The mental load, disproportionately borne by women under normal circumstances is exponentially amplified in a pediatric crisis. All the scheduling of sign-ups for sibling swim lessons, pick-ups from school, permission slips, notes to kids on parent nights, birthday parties and the rest will continue to fall to women in large measure. But suddenly, so too, will the medical appointments, the practical elements of a sharp learning curve about the illness itself. 

  •  Getting Beyond the Guess Work: Creating an Actually Useful Wishlist On Give InKind

Knowing what you actually need is hard until you need it. The ability to build a Wishlist that has toys the children actually want, or specific medical items you never knew existed until you could not exist without them (supplements that quell nausea) is a game-changer. 

There are so many times in life people need things, and yet we are conditioned to think that registries are only appropriate for weddings and for new babies. Not true. In a pediatric crisis, People are falling all over themselves to be helpful. They are texting those who are perceived as close(r) to the epicenter of the crisis. People do want to help, but they don’t want to pry. So send them right on over to a family’s custom Wishlist. There, they can click and send.  

For a family facing a crisis of this order, survival mode kicks in. Everything is reduced to the most basic. A Wishlist not only sets out what is necessary but opens conversational doors about why something is necessary. For example, if a request is made for Duplo, rather than for Lego, it is likely because gross motor skills may suffer in the course of treatment. These conversations are important ones to have and offer opportunities to learn about what a friend is experiencing in a more detailed way.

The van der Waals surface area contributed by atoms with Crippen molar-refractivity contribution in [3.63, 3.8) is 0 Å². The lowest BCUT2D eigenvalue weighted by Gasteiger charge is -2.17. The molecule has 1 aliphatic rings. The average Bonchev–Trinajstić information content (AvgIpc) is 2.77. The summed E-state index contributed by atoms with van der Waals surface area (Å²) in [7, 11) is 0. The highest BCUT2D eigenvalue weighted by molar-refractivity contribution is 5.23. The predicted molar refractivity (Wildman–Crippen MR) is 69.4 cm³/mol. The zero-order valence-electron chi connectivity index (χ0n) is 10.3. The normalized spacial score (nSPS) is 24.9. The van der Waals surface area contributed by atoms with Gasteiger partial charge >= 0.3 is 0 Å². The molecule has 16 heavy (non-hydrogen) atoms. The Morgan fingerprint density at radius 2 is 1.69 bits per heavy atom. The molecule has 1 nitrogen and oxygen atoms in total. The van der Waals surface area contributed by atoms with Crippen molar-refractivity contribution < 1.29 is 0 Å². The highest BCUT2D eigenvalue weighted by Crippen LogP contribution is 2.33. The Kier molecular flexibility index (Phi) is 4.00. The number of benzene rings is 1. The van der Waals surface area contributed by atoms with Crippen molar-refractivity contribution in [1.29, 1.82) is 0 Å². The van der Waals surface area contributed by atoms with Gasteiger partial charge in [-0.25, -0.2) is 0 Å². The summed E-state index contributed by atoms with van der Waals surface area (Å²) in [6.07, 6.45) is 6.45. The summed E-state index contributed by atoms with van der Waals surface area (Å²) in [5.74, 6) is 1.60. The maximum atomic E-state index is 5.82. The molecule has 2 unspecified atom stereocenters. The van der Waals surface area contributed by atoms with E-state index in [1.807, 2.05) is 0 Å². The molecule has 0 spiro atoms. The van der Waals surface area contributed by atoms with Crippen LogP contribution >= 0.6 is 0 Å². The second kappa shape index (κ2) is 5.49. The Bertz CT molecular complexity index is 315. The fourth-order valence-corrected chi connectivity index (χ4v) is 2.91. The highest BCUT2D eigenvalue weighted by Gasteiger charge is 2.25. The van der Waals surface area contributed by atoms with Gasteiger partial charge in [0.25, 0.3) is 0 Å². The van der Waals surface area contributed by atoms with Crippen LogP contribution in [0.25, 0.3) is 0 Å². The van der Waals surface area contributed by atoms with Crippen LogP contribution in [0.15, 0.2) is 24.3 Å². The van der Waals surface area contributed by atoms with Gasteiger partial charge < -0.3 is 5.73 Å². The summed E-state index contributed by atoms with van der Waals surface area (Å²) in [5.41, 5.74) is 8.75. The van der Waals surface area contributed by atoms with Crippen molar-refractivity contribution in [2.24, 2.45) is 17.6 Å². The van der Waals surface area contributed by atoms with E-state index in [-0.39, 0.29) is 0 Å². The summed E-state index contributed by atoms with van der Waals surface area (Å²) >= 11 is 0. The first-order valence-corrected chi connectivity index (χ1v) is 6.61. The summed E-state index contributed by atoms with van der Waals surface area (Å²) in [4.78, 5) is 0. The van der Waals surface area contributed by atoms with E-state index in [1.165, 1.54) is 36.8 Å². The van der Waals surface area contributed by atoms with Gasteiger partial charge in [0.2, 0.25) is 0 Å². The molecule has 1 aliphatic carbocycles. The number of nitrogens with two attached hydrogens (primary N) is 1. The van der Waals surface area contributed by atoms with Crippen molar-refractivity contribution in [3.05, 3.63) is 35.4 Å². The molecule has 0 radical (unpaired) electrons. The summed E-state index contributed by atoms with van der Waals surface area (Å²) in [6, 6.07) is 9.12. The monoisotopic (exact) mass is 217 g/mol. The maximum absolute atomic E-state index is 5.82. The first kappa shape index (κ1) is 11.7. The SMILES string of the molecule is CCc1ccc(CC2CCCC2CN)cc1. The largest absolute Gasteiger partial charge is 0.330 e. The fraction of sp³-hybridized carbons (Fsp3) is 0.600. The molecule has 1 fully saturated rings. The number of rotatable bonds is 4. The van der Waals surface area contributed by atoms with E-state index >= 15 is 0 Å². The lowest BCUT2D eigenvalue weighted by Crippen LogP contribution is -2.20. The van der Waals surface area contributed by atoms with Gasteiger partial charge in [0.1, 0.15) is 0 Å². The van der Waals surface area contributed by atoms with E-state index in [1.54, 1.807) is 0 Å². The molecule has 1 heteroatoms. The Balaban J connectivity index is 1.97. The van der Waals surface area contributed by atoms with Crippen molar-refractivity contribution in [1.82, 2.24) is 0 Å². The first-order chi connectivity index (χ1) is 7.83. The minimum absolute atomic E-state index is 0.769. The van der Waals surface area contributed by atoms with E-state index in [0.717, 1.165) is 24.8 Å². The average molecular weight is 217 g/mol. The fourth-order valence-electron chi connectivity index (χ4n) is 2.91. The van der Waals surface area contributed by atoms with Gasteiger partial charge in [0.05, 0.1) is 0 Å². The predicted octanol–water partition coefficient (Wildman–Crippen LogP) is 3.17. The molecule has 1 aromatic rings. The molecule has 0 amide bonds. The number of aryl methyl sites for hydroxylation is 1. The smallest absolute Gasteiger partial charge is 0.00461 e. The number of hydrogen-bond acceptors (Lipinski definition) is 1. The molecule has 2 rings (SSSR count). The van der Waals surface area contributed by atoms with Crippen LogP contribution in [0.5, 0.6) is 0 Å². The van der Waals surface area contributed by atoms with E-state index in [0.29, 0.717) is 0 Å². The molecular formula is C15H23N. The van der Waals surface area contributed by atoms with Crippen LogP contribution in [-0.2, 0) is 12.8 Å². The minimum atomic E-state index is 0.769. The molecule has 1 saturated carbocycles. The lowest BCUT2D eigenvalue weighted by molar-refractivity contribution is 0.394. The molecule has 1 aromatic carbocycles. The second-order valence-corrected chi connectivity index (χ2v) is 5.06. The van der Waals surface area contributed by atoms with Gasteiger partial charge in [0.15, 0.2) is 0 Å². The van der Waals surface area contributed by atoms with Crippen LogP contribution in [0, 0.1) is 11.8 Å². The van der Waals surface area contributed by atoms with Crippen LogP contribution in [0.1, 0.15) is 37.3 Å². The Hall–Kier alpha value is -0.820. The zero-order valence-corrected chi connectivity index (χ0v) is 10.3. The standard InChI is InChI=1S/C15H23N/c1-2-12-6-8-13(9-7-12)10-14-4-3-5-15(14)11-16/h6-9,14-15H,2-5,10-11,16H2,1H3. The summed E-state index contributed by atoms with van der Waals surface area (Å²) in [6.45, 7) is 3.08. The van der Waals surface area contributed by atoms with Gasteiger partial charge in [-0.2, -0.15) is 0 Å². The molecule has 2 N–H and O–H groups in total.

An action-based Wishlist allows parents to hang on to cash. It is hard to overstate the depth of gratitude the caregivers feel at the lovely surprises arriving on their doorstep. These kindnesses are important and sustaining. Any mom will stare appreciatively at another plush stuffy while thinking in terms of efficient resource management – and calculating what that gift would have covered. 

Centralized Means of Communication: Using Updates Carousel to Convey Information

The ability to post updates quickly enables a parent to issue information quickly and accurately. Those who follow a family in a complex medical situation are often on pins and needles as their friend approaches an appointment for a scheduled pediatric scan.

There are so many ways to help to join forces and effectively participate in a family team – many of them are not financial commitments. Understanding what we can offer one another in a crisis is a gift that sends ripples out and finds ways to pay things not just back – but forward.

Give InKind does not provide medical advice, diagnosis, or treatment. We have an affiliate relationship with many of the advertisers on our site, and may receive a commission from any products purchased from links in this article. See Terms & Conditions.